Mr. Abel was a member of the International Association of Machinists Lodge No. 8.  Funeral arrangements will be announced later.

A funeral notice published the next day stated Mr. L. A. Abel was interred at Rose Hill Cemetery.

11 August 2017

Burial of Gardner Lemuel Davis: Rose Hill or Riverside?

(Part of the Descendants of Henry Abel series.)

I communicated yesterday about the possibility of an obituary confusing two cemeteries that are located within less than a mile of each other in Macon, Bibb County, Georgia – Rose Hill Cemetery and Riverside Cemetery.  I saw an example of this in the news article about the 1914 death of Gardner Lemuel Davis…or so I thought.

First, a little background.  Gardner Davis was born 6 August 1868 in Bibb County, Georgia to Abraham Josephus and Mary Jane Elizabeth Parker Davis.  On 30 April 1907, Gardner married Ethel Kate Abel, who was eighteen years his junior.  She was a daughter of William and Martha Jane Jones Abel, and a granddaughter of Henry Abel.

Rose Hill Cemetery Gate 2011. Image by Stephanie Lincecum.Gardner and Ethel had at least two daughters:  Martha Abel Davis Harp (1908-1982) and Lemuel Anne Elizabeth Davis Dawsey (1914-1991).  Lemuel Annie was only 10 months old when her father suddenly died on a street in downtown Macon.  Following from 17 December 1914 edition of the Macon Telegraph (via GenealogyBank) --

STRICKEN WITH APOPLEXY POLICEMAN DIES ON BEAT

Gardner Davis Died Suddenly on Cherry Street Yesterday.

TWENTY YEARS OF SERVICE

Veteran Officer Was in Apparent Good Health Half Hour Before Death -- Appeared as Witness in Recorder's Court Yesterday Morning -- Had Good Record.

While at his post of duty on Cherry, near Fifth street, yesterday at noon, Patrolman Gardner L. Davis sustained a stroke of apoplexy, which resulted in instant death.  Bystanders rushed to him and the ambulance was summoned, but it was found that he had breathed his last.

One of the first persons to reach Patrolman Davis was his brother, Thomas F. Davis, of the Merritt Hardware company.  Only twenty minutes before his death Patrolman Davis had made his report to the city hall through the call box at the rear of the hardware store and in passing spoke to his brother.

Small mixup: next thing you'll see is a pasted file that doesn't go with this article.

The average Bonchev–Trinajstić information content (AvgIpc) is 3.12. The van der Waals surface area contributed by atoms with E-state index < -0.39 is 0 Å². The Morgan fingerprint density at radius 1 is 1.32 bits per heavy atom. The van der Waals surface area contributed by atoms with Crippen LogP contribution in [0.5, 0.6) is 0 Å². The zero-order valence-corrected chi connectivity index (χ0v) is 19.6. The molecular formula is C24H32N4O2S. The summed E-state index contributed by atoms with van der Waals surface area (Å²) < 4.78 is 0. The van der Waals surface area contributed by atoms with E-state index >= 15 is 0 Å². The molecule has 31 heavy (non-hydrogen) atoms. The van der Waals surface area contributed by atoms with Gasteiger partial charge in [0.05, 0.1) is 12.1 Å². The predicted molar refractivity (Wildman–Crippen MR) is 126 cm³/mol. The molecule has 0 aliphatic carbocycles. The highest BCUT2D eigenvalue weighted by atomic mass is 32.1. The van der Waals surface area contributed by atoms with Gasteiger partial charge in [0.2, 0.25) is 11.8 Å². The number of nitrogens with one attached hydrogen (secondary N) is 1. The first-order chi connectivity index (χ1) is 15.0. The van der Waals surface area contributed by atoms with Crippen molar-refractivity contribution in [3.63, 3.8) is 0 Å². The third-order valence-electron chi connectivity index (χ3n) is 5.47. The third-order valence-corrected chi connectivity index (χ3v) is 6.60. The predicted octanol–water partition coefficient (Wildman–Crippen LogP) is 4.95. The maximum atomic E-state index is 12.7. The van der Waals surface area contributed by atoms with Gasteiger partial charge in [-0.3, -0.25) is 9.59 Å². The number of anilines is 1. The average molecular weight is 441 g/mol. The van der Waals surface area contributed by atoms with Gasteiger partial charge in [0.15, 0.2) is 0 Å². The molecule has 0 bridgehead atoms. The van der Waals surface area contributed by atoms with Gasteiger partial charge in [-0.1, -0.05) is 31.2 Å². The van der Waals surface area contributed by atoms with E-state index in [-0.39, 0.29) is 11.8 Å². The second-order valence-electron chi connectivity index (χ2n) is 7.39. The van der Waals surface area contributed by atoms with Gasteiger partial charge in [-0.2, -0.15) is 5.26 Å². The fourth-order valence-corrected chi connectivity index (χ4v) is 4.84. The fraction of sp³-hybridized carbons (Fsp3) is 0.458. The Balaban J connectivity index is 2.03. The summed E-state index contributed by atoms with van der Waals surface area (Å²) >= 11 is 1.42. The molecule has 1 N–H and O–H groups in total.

The sudden death of the officer was a distinct shock to his relatives and friends.  He had been under treatment of a physician for several months, but was not thought to be in a serious condition.

Yesterday morning, Patrolman Davis appeared in recorder's court to testify in a case against a negro charged with violating the license ordinance.  He appeared to be in good health and went about his duties as usual.

At an inquest held over the body by Coroner T. E. Young the jury rendered a verdict to the effect that death resulted from apoplexy.

Twenty Years a Patrolman.
No man on the Macon police force was held in higher esteem than Gardner Davis.  He had served about twenty years as a patrolman and was regarded as one of the most efficient and painstaking officers in the department.  Those who knew him intimately said that his word was his bond.

Mr. Davis was born forty-seven years ago in the Warrior district of Bibb county and had resided in the county all of his life.  He was a son of the late Abe J. Davis, one of the best known men of Bibb.

Besides his widow, who was Miss Ethel Abel, Patrolman Davis is survived by two small daughters, Martha Abel Davis and Mary Elizabeth Davis.  His is survived by four brothers, William H. Davis, A. J. Davis, Jr., Thomas F. Davis and John A. Davis, another veteran member of the police department.

Among other surviving relatives are a first cousin, Sheriff J. R. Hicks, Jr., and three uncles, Henry C., S. A. and W. J. Parker, all of Bibb county.

Mr. Davis was a member of the Knights of Pythias and was a past chancellor commander of M. R. Rogers lodge, K. of P.

The funeral will be held this afternoon at 3 o'clock from his late residence, 401 Napier avenue.  The services will be conducted by Elder W. W. Childs, of the Primitive Baptist church, of Yatesville, assisted by Rev. Loy Warwick, pastor of the Centenary Methodist church.